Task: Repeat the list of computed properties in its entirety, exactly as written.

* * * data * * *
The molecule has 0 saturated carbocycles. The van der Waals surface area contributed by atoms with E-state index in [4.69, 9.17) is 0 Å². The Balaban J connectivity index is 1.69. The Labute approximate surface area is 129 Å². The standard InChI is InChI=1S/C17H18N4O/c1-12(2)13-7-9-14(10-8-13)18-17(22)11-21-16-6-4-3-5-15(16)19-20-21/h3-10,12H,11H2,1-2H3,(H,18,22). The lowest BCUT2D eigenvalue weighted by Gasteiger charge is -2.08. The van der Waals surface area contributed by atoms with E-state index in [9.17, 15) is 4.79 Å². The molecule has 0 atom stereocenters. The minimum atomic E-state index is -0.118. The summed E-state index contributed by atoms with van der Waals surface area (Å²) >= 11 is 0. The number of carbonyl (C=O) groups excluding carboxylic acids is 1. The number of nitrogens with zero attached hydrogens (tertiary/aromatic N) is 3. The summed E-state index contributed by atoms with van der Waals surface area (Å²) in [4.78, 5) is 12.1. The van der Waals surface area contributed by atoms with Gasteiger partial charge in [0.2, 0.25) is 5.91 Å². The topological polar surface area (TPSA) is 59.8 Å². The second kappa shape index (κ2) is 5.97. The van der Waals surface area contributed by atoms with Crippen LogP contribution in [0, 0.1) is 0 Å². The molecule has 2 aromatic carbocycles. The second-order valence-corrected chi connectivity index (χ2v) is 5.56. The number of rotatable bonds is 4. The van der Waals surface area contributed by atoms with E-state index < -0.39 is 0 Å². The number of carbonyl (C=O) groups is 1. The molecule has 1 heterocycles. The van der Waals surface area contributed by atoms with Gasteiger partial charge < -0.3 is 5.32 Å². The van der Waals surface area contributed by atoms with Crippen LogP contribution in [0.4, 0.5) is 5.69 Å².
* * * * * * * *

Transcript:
The molecule has 0 saturated carbocycles. The van der Waals surface area contributed by atoms with E-state index in [4.69, 9.17) is 0 Å². The Balaban J connectivity index is 1.69. The Labute approximate surface area is 129 Å². The standard InChI is InChI=1S/C17H18N4O/c1-12(2)13-7-9-14(10-8-13)18-17(22)11-21-16-6-4-3-5-15(16)19-20-21/h3-10,12H,11H2,1-2H3,(H,18,22). The lowest BCUT2D eigenvalue weighted by Gasteiger charge is -2.08. The van der Waals surface area contributed by atoms with E-state index in [9.17, 15) is 4.79 Å². The molecule has 0 atom stereocenters. The minimum atomic E-state index is -0.118. The summed E-state index contributed by atoms with van der Waals surface area (Å²) >= 11 is 0. The number of carbonyl (C=O) groups excluding carboxylic acids is 1. The number of nitrogens with zero attached hydrogens (tertiary/aromatic N) is 3. The summed E-state index contributed by atoms with van der Waals surface area (Å²) in [4.78, 5) is 12.1. The van der Waals surface area contributed by atoms with Gasteiger partial charge in [0.2, 0.25) is 5.91 Å². The topological polar surface area (TPSA) is 59.8 Å². The second kappa shape index (κ2) is 5.97. The van der Waals surface area contributed by atoms with Crippen LogP contribution in [0, 0.1) is 0 Å². The molecule has 2 aromatic carbocycles. The second-order valence-corrected chi connectivity index (χ2v) is 5.56. The number of rotatable bonds is 4. The van der Waals surface area contributed by atoms with E-state index < -0.39 is 0 Å². The number of carbonyl (C=O) groups is 1. The molecule has 1 heterocycles. The van der Waals surface area contributed by atoms with Gasteiger partial charge < -0.3 is 5.32 Å². The van der Waals surface area contributed by atoms with Crippen LogP contribution in [0.4, 0.5) is 5.69 Å².